Analysis: Barack, Bibi and the bomb

With another 4 years booked in the Oval Office one thing is for sure: Iran will be high Obama's agenda.

US President Obama with PM Netanyahu at White House 370 (photo credit: REUTERS/Ibraheem Abu Mustafa)
US President Obama with PM Netanyahu at White House 370
(photo credit: REUTERS/Ibraheem Abu Mustafa)
With another four years booked in the Oval Office, Barack Obama will be weighing his options on the Middle East. He may decide to push Israel to make concessions to the Palestinians in order to get the peace process back in motion, or, he may decide, having had his fingers burnt in his previous attempt at getting the sides to sit down together, to simply stay away from the conflict.
He may also decide – despite Rahm Emanuel’s assertions that there will be no revenge factor – that it’s “payback time” for Binyamin Netanyahu’s perceived intransigence on the Palestinian issue and interference in the US elections.
One thing though is for sure: Iran will be on the president's mind.
“It’s going to be very high on the agenda,” Martin Indyk, a former United States ambassador to Israel during the Clinton administration, who is now the director for foreign policy at the Brookings Institution in Washington, said yesterday of Iran’s nuclear program.
Obama, say Washington insiders, can be expected to give Iran a last chance to come to the negotiating table with a serious offer that will satisfy the Western powers – and Israel – that it has given up on any nuclear weapons ambition.
Obama could, despite Iran’s post-election protestations that “relations are not possible overnight,” even offer Tehran a “grand bargain” that includes renewed diplomatic ties between the countries.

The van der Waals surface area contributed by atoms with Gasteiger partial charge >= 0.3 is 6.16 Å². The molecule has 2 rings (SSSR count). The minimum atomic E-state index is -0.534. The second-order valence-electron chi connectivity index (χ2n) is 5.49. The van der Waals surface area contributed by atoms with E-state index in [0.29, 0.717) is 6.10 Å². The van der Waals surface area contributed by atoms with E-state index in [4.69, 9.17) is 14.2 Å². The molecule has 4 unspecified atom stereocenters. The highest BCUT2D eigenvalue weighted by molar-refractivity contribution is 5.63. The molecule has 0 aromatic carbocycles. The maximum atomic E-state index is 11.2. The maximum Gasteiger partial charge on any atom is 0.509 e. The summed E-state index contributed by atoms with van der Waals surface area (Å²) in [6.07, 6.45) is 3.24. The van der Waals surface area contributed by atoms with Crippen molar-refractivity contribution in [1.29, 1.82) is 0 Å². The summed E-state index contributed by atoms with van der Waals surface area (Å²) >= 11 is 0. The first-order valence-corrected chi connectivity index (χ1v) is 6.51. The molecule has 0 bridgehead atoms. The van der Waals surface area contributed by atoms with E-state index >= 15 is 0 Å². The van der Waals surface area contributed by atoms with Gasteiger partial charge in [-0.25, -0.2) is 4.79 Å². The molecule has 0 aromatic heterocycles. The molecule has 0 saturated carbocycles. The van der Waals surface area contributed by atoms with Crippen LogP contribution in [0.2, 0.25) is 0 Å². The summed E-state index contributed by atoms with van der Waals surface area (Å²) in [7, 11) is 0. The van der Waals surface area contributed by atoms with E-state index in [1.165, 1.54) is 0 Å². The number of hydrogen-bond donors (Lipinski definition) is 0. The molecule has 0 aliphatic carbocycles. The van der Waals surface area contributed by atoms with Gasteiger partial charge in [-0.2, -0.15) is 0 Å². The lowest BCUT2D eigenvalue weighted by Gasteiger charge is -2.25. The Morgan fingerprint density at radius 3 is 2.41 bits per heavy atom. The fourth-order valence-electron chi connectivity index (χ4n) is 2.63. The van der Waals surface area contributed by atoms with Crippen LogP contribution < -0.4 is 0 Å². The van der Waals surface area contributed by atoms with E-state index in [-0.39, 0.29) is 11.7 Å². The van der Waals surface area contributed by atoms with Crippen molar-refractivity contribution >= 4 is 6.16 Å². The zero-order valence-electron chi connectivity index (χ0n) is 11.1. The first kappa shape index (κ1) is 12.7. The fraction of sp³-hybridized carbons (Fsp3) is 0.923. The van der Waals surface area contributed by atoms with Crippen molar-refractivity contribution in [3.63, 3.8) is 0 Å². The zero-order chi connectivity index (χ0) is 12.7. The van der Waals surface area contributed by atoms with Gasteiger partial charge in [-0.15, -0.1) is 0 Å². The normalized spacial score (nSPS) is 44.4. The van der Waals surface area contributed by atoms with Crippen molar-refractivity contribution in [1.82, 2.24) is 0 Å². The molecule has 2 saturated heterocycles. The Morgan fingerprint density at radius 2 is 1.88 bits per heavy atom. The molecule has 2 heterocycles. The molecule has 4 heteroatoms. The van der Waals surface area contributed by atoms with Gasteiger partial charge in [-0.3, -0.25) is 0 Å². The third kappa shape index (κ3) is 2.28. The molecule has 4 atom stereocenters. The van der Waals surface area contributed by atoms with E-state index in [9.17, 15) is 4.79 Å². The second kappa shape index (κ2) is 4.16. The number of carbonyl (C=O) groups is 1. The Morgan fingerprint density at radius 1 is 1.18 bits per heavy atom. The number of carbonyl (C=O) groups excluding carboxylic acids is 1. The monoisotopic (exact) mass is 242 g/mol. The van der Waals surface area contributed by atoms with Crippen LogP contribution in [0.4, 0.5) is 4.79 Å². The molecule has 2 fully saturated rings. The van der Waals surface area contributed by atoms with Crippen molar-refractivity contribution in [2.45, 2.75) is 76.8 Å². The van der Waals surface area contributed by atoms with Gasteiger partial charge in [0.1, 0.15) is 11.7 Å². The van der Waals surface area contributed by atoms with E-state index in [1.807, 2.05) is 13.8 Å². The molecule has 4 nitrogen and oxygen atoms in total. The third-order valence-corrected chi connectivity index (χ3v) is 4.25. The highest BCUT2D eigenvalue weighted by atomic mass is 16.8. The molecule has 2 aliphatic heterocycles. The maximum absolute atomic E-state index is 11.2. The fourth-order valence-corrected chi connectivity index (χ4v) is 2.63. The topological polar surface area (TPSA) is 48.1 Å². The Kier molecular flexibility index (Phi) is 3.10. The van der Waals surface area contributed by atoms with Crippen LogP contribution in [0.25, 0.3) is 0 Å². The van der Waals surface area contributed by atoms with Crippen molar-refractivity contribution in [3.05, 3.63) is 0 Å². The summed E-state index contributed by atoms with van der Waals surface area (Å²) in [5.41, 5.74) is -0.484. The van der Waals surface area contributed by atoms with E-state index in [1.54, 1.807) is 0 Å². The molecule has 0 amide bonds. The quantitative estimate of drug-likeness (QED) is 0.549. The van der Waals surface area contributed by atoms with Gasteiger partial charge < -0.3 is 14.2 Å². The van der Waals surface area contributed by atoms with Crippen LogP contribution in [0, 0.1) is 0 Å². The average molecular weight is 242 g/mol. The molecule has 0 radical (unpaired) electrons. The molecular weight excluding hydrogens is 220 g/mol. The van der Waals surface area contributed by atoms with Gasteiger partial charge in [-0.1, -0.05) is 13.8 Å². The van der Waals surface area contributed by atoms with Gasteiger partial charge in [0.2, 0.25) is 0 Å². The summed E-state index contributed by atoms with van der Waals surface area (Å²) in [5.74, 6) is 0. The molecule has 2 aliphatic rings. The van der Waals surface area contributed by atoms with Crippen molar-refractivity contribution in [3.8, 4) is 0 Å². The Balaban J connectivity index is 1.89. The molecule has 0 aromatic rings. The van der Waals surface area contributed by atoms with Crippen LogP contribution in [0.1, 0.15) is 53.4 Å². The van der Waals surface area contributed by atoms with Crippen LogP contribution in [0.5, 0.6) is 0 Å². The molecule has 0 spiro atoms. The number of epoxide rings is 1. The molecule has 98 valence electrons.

The president, though, may not have time on his hands in his efforts to reach a diplomatic solution. With Netanyahu also likely to gain another term in January’s elections, Obama will be watching Israel’s nuclear Iran clock tick down.
Click here for full Jpost coverage of the Iranian threatClick here for full Jpost coverage of the Iranian threat
While the threat of an Israeli strike may have eased over the last couple of months, a reelected Netanyahu can be expected to turn the pressure back up. Netanyahu set his nuclear red line during a speech in late September before the UN General Assembly.
It would, said Netanyahu, be “next spring, next summer at most,” before Iran reaches the medium enrichment stage from which production of a nuclear bomb is no more than weeks or months away.
If Tehran drags its feet or refuses to play ball, Obama will be faced with a dilemma to continue the path of sanctions, exercise its own military option, or risk unilateral Israeli action. Indyk says he believes that if negotiations fail, Obama will use force to eliminate Tehran’s nuclear capability.
If Obama does decide on a strike, payback time may not be long in coming.
As Indyk put it, Obama will follow up on military action by saying, “Look I’ve dealt with the Iranian issue, now it’s your turn to make progress on the Palestinian issue.”